October 12, 2008: My husband, Andrew, and I ran the Chicago Marathon. A first for both of us.
April 20, 2009: I ran the Boston Marathon. Andrew was there to see me cross the finish line.
October 11, 2009: The Chicago Marathon again. This time, I cheered him along the streets of Chicago.
August 9, 2010: One day after our 12th wedding anniversary, we learned Andrew had Stage IV colon cancer. He was 37 years old. Our boys were 8 and 5.
November 7, 2010: I ran the NYC Marathon. Despite the fact he was on week 10 of a 12-week chemotherapy regimen, Andrew was there to cheer me on. It was an “off” chemo week.
July 9, 2010: Over 200 of our friends joined Team Somora and ran the Kansas City Get Your Rear in Gear 5Kto promote prevention and early detection of colon cancer and to provide support to those affected. Our team raised the most amount of money in Kansas City and our team was the largest of any GYRIG race in the country. Andrew ran the entire race.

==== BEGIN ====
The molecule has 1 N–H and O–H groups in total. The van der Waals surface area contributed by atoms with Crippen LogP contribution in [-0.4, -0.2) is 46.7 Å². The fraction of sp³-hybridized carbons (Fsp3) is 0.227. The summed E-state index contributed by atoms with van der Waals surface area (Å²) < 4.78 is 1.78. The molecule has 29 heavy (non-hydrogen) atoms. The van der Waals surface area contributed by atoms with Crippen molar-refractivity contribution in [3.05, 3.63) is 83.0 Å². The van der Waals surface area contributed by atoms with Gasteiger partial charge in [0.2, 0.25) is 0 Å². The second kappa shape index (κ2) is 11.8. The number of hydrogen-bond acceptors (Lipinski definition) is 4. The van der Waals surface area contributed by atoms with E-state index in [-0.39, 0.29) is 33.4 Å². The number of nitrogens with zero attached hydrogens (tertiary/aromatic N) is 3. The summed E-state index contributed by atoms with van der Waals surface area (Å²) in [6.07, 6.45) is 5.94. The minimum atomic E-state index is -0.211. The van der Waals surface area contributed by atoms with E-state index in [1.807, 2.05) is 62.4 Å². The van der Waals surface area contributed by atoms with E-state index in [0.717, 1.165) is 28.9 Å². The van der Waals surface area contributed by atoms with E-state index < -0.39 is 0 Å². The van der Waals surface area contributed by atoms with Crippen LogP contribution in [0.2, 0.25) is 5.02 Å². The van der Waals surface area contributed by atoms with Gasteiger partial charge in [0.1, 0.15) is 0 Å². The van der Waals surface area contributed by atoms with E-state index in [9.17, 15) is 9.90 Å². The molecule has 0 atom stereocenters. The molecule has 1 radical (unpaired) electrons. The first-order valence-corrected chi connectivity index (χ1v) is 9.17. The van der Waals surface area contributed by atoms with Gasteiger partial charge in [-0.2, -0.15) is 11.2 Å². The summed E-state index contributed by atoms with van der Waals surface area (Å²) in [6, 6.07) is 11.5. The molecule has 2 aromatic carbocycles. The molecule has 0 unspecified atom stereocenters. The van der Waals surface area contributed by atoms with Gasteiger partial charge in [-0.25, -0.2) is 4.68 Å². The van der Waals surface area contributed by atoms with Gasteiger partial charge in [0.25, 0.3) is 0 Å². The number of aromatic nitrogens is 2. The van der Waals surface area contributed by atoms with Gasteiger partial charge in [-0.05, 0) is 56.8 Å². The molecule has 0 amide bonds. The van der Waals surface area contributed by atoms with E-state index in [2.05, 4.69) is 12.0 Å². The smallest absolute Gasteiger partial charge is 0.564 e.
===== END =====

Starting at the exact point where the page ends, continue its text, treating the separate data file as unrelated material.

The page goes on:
October 28, 2011: My husband, the father of my children, and love of my life, lost his battle with colon cancer.
October 7, 2012: I will run my second Chicago Marathon. While I won’t have my husband there in person to support me, Andrew will be with me in spirit, every step of the way.
October 28, 2012: I will host the first annual Bringing Up the Rear 5K, Kansas City’s Race to Defeat Colon Cancer to honor Andrew and raise money for the Andrew J. Somora Foundation, a 501(c)(3) organization I established in December 2011 to help families who have been financially impacted by colon cancer and to help spread awareness of the symptoms of colon cancer and the importance of early detection.
October 29, 2012 and beyond: Running has kept me—and will keep me—going as I try to navigate my life without him. I have to be strong for my boys, but when I run, I can let the tears run and no one can see. I can talk to him and no one looks at me like I am crazy. I can try to solve problems, make decisions and plan my future without him, and yet still feel like he is, in some way, with me the entire way.
Andrew and I ran our entire marriage. Running kept me going through his diagnosis and treatment. I ran for both of us when he could not. Now I run because it’s what Andrew would have wanted me to do.